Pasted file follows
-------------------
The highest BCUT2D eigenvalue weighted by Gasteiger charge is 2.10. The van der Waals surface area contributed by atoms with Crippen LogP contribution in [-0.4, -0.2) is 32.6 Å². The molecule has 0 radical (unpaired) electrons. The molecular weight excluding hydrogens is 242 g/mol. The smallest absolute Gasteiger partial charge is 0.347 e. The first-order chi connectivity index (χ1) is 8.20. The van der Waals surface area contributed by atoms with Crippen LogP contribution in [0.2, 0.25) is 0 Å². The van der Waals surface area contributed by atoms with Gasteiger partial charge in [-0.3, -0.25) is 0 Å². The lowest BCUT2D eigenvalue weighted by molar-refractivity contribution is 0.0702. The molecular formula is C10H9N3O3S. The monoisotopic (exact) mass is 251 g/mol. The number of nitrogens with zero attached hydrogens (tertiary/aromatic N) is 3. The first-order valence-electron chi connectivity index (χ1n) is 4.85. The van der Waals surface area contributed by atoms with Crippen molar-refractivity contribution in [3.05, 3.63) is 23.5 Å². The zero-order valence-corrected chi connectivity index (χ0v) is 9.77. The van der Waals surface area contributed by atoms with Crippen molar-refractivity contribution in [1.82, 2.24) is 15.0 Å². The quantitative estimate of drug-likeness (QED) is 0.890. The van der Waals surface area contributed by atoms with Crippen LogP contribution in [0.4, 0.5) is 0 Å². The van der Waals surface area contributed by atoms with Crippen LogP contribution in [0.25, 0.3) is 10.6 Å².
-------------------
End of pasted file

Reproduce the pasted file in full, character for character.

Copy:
The highest BCUT2D eigenvalue weighted by Gasteiger charge is 2.10. The van der Waals surface area contributed by atoms with Crippen LogP contribution in [-0.4, -0.2) is 32.6 Å². The molecule has 0 radical (unpaired) electrons. The molecular weight excluding hydrogens is 242 g/mol. The smallest absolute Gasteiger partial charge is 0.347 e. The first-order chi connectivity index (χ1) is 8.20. The van der Waals surface area contributed by atoms with Crippen LogP contribution in [0.2, 0.25) is 0 Å². The van der Waals surface area contributed by atoms with Gasteiger partial charge in [-0.3, -0.25) is 0 Å². The lowest BCUT2D eigenvalue weighted by molar-refractivity contribution is 0.0702. The molecular formula is C10H9N3O3S. The monoisotopic (exact) mass is 251 g/mol. The number of nitrogens with zero attached hydrogens (tertiary/aromatic N) is 3. The first-order valence-electron chi connectivity index (χ1n) is 4.85. The van der Waals surface area contributed by atoms with Crippen molar-refractivity contribution in [3.05, 3.63) is 23.5 Å². The zero-order valence-corrected chi connectivity index (χ0v) is 9.77. The van der Waals surface area contributed by atoms with Crippen molar-refractivity contribution in [1.82, 2.24) is 15.0 Å². The quantitative estimate of drug-likeness (QED) is 0.890. The van der Waals surface area contributed by atoms with Crippen LogP contribution in [0.4, 0.5) is 0 Å². The van der Waals surface area contributed by atoms with Crippen LogP contribution in [0.25, 0.3) is 10.6 Å².